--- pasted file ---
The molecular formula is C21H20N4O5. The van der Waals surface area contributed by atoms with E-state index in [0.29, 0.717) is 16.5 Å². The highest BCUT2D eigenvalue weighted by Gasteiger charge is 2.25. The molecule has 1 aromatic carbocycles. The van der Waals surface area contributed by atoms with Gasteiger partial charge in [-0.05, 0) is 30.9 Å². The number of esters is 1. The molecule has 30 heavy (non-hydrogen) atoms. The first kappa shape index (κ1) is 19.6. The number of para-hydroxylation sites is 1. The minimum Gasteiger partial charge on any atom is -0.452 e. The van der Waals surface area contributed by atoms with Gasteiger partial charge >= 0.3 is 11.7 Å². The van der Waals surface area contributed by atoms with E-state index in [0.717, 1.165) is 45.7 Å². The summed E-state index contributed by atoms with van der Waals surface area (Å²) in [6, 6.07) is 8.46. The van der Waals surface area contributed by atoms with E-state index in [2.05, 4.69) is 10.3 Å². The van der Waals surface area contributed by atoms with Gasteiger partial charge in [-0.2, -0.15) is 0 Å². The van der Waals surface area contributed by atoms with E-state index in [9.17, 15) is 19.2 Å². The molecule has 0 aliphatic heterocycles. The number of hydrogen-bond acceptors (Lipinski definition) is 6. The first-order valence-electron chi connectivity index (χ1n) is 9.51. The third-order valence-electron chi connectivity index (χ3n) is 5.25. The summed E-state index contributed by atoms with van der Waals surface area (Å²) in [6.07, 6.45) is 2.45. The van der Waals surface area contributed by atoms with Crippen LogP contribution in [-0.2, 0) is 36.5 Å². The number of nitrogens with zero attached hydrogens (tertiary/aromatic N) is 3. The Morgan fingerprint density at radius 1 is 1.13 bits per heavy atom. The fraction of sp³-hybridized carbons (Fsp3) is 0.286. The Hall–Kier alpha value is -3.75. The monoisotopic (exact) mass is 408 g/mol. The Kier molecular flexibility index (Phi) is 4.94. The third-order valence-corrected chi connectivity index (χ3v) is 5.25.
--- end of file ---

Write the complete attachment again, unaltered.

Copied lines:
The molecular formula is C21H20N4O5. The van der Waals surface area contributed by atoms with E-state index in [0.29, 0.717) is 16.5 Å². The highest BCUT2D eigenvalue weighted by Gasteiger charge is 2.25. The molecule has 1 aromatic carbocycles. The van der Waals surface area contributed by atoms with Gasteiger partial charge in [-0.05, 0) is 30.9 Å². The number of esters is 1. The molecule has 30 heavy (non-hydrogen) atoms. The first kappa shape index (κ1) is 19.6. The number of para-hydroxylation sites is 1. The minimum Gasteiger partial charge on any atom is -0.452 e. The van der Waals surface area contributed by atoms with Gasteiger partial charge >= 0.3 is 11.7 Å². The van der Waals surface area contributed by atoms with E-state index in [0.717, 1.165) is 45.7 Å². The summed E-state index contributed by atoms with van der Waals surface area (Å²) in [6, 6.07) is 8.46. The van der Waals surface area contributed by atoms with E-state index in [2.05, 4.69) is 10.3 Å². The van der Waals surface area contributed by atoms with Gasteiger partial charge in [-0.2, -0.15) is 0 Å². The van der Waals surface area contributed by atoms with E-state index in [9.17, 15) is 19.2 Å². The molecule has 0 aliphatic heterocycles. The number of hydrogen-bond acceptors (Lipinski definition) is 6. The first-order valence-electron chi connectivity index (χ1n) is 9.51. The third-order valence-electron chi connectivity index (χ3n) is 5.25. The summed E-state index contributed by atoms with van der Waals surface area (Å²) in [6.07, 6.45) is 2.45. The van der Waals surface area contributed by atoms with Crippen LogP contribution in [-0.2, 0) is 36.5 Å². The number of nitrogens with zero attached hydrogens (tertiary/aromatic N) is 3. The Morgan fingerprint density at radius 1 is 1.13 bits per heavy atom. The fraction of sp³-hybridized carbons (Fsp3) is 0.286. The Hall–Kier alpha value is -3.75. The monoisotopic (exact) mass is 408 g/mol. The Kier molecular flexibility index (Phi) is 4.94. The third-order valence-corrected chi connectivity index (χ3v) is 5.25.